Recent data from Citigroup Inc. shows that monetary stimulus has “upended conventional market dynamics” and is facilitating a “re-emergence of an intuitive relationship in equity markets,” according to an article in last week’s Bloomberg.
In the period between 2012 and 2015, the article explains, the relationship between analyst opinions and market direction seemed to “break down” when global equities rose despite their downgrades. But Citigroup’s findings reflect that such opinion is now “moving emphatically in the same way as the stock market once more, after a long period when equities’ persistent gains seems to be thwarting fundamental analysis.”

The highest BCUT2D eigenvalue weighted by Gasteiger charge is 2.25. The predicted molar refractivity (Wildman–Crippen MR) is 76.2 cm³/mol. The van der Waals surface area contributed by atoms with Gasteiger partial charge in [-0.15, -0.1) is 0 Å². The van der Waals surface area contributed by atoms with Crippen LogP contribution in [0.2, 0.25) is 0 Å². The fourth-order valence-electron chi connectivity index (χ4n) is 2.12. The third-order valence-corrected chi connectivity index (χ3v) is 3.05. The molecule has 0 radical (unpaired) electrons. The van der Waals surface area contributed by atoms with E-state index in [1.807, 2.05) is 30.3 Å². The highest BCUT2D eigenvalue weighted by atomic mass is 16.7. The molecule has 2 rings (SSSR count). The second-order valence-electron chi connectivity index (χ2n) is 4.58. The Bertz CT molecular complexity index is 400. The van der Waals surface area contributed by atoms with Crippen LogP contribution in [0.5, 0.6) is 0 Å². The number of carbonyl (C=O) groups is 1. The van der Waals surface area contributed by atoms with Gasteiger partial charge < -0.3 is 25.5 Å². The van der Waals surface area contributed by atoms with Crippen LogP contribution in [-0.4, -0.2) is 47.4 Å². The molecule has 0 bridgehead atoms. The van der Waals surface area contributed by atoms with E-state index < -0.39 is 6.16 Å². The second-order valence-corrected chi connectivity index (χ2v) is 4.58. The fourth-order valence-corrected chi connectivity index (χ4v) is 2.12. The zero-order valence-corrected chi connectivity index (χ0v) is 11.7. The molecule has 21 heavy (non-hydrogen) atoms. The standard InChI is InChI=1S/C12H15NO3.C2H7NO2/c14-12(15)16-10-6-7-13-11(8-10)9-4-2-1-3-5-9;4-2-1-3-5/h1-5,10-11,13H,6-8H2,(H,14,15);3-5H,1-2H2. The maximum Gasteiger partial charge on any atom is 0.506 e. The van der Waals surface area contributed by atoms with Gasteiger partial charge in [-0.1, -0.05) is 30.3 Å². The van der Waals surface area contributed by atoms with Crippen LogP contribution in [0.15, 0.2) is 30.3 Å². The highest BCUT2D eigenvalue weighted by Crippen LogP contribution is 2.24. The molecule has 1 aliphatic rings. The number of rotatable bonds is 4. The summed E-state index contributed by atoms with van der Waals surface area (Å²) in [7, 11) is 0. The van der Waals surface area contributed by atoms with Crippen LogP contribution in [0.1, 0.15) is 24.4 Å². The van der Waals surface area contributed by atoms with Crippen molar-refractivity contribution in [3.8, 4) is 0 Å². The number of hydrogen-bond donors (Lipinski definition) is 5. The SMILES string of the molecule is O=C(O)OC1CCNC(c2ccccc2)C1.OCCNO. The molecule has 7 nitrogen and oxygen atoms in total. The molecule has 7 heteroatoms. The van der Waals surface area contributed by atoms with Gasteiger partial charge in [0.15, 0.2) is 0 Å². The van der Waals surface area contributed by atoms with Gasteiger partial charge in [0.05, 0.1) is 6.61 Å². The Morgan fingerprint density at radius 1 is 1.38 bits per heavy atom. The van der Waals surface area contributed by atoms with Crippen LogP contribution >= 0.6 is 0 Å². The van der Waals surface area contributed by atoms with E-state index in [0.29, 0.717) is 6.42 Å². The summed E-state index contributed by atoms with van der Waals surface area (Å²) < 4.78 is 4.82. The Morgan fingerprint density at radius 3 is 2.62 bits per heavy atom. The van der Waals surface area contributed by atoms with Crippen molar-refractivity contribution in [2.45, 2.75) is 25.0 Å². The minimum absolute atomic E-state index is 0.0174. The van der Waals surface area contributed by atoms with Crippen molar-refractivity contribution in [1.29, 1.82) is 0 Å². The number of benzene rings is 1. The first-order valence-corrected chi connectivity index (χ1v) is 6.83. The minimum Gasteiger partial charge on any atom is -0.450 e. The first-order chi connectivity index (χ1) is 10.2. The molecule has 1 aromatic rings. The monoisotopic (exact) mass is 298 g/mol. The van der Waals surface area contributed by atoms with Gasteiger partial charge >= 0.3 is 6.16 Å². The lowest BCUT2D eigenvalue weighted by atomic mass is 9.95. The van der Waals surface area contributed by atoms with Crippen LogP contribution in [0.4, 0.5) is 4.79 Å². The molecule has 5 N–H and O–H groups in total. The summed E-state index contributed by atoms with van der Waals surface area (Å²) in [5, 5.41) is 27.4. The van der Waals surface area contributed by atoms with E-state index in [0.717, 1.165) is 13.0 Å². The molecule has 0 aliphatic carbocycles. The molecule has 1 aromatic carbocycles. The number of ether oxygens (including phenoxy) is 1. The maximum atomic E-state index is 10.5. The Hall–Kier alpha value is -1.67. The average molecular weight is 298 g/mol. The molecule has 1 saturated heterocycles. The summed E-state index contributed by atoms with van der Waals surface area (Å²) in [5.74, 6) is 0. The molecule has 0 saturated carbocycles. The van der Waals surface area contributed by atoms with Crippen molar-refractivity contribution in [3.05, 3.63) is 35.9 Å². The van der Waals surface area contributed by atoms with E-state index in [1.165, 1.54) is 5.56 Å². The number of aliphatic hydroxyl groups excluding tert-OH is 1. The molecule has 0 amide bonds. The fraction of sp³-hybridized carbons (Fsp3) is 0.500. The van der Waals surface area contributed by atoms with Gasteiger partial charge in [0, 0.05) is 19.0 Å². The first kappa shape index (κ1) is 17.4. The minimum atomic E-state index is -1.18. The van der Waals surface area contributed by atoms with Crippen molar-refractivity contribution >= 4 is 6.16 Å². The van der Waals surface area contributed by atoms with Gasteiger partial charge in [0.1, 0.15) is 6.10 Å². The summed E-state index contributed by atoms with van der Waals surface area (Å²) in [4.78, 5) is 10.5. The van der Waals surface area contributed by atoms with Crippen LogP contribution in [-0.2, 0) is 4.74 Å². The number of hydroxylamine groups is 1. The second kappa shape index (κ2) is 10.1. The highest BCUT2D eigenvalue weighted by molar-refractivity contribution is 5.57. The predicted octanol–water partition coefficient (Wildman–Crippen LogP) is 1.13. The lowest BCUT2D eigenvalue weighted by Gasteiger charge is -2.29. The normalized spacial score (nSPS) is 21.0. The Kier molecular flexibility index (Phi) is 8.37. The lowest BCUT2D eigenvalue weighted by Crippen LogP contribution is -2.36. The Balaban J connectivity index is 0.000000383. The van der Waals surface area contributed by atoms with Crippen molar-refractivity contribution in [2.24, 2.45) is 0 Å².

Despite weaker profit projections, global stocks jumped during that period—bolstered by share buybacks and central bank stimulus. Citigroup’s data shows, “The S&P 500 added an average of 13 percent in each of those four years, defying dire prognostications.”
The fact that share prices are now rising along with corporate profit projections is “good news for active managers and stock pickers,” the article argues. However, it remains to be seen whether the “Trump-led regime shift sweeping global markets will normalize a bevy of other unconventional dynamics weighing on equity markets,” including “record U.S. corporate leverage.”
The analysts argue that the market’s earnings-per-share projections for next year could present a challenge for U.S. equities but add, “continued dollar strength and future tax cuts in the U.S. could make this achievable.”